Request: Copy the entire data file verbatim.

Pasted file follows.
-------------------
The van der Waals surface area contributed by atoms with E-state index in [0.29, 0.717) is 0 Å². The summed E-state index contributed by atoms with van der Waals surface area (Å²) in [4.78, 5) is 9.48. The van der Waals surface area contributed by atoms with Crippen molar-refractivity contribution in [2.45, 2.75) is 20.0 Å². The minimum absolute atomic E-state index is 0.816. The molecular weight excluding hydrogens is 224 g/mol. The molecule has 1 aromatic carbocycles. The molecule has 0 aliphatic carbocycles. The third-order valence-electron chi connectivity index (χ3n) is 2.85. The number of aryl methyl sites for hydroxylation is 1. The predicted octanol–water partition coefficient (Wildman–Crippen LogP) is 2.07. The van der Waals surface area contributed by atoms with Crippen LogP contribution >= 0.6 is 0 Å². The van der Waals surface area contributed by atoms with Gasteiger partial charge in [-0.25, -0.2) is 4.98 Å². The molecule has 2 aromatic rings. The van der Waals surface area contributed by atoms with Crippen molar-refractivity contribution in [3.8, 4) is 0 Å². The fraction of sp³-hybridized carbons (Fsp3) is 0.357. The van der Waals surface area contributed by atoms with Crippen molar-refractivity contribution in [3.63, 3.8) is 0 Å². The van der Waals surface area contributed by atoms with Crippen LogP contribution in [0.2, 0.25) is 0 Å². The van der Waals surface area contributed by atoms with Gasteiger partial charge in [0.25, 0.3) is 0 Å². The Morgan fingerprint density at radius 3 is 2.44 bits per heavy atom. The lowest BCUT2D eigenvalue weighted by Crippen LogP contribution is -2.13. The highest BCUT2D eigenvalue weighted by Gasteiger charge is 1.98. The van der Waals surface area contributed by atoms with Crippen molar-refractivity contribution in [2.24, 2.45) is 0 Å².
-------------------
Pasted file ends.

The van der Waals surface area contributed by atoms with E-state index in [0.29, 0.717) is 0 Å². The summed E-state index contributed by atoms with van der Waals surface area (Å²) in [4.78, 5) is 9.48. The van der Waals surface area contributed by atoms with Crippen molar-refractivity contribution in [2.45, 2.75) is 20.0 Å². The minimum absolute atomic E-state index is 0.816. The molecular weight excluding hydrogens is 224 g/mol. The molecule has 1 aromatic carbocycles. The molecule has 0 aliphatic carbocycles. The third-order valence-electron chi connectivity index (χ3n) is 2.85. The number of aryl methyl sites for hydroxylation is 1. The predicted octanol–water partition coefficient (Wildman–Crippen LogP) is 2.07. The van der Waals surface area contributed by atoms with Crippen LogP contribution >= 0.6 is 0 Å². The van der Waals surface area contributed by atoms with Gasteiger partial charge in [-0.25, -0.2) is 4.98 Å². The molecule has 2 aromatic rings. The van der Waals surface area contributed by atoms with Crippen molar-refractivity contribution in [3.8, 4) is 0 Å². The fraction of sp³-hybridized carbons (Fsp3) is 0.357. The van der Waals surface area contributed by atoms with Crippen molar-refractivity contribution in [3.63, 3.8) is 0 Å². The van der Waals surface area contributed by atoms with Crippen LogP contribution in [0.2, 0.25) is 0 Å². The van der Waals surface area contributed by atoms with Gasteiger partial charge in [0.25, 0.3) is 0 Å². The Morgan fingerprint density at radius 3 is 2.44 bits per heavy atom. The lowest BCUT2D eigenvalue weighted by Crippen LogP contribution is -2.13. The highest BCUT2D eigenvalue weighted by Gasteiger charge is 1.98. The van der Waals surface area contributed by atoms with Crippen molar-refractivity contribution in [2.24, 2.45) is 0 Å².